Common law is based on the doctrine of judicial precedent. Judicial precedent is a principle which asserts that a rule made in previous case should be the basis of a legal decision of another case that is similar to it (Holmes 48). The principle of common law is that giving contrary judgments to two similar cases is unfair. This general principle is known as stare decisis which mean that a judge in determining a given case is bound by the decision of a similar preceding legal case (Michael 69). Judges usually develop this law by an analysis of various similar cases to decide the common decision to be ascribed to a given nature of cases.
Civil law is principally different from common law. In civil law, a given written code is used as a source of the law. It is also referred to as a referable system. The judges therefore have to base their decisions not by the preceding similar cases, but by the dynamics present in a case applying to it the written code. Civil law is usually inquisitorial which means that the court rather than just acting as a referee is actively engaged in determining the truth of a particular matter by actively investigating the aspects of a given case (Hartkamp and von Bar 89).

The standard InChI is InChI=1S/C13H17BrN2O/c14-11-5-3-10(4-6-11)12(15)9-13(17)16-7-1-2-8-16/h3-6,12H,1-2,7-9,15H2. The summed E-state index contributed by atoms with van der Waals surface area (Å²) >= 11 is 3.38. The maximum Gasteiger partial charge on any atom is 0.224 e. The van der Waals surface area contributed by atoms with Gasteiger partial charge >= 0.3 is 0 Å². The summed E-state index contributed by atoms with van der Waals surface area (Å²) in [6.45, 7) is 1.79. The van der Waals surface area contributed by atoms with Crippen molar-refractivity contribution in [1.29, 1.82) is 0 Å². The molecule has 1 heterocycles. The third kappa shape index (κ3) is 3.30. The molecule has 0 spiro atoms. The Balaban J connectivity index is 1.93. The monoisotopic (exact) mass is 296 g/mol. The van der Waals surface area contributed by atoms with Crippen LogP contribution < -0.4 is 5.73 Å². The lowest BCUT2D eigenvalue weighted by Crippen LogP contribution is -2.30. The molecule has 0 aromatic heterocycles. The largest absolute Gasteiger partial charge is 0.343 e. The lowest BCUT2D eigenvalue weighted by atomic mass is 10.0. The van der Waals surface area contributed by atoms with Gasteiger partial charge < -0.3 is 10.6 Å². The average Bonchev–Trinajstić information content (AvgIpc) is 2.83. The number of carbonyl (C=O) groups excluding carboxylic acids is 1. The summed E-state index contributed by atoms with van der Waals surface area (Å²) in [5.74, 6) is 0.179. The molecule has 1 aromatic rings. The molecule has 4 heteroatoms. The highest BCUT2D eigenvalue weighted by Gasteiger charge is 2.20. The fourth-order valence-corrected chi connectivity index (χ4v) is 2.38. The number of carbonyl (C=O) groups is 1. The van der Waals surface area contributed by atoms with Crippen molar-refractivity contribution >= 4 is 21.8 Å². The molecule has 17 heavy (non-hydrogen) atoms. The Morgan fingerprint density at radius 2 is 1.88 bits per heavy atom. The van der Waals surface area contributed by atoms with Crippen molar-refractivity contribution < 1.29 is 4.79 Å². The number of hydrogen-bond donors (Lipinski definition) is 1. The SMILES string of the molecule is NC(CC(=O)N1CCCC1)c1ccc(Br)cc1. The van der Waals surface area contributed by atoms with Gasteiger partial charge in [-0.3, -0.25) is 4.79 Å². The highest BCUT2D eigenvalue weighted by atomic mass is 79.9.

If I was charged with a street crime, such as murder, I would prefer to be tried using the civil or inquisitorial law. In common law, the judges would care less the events leading to the actual murder, and would instead consider the punishment such a crime has been given in previous cases and give their ruling. If I was to be tried by civil law, there would be thorough investigations to determine the events leading to the crime. Every event no matter how similar that particular event might have similarities with another event has something distinct. I could have acted out of self defense. The judges therefore would give their ruling not based on what has been previously passed but based on the dynamics of this particular case.
Hartkamp, A. S. and Christian von Bar. Towards a European Civil Code. Alphen aan den Rijn:
Kluwer Law International, 2011. Print.
Holmes Oliver Wendell. The Common Law. New Jersey: Transaction Publishers, 2004. Print.
Michael, Arnheim. Principles of the Common Law. London: Duckworth, 2004. Print.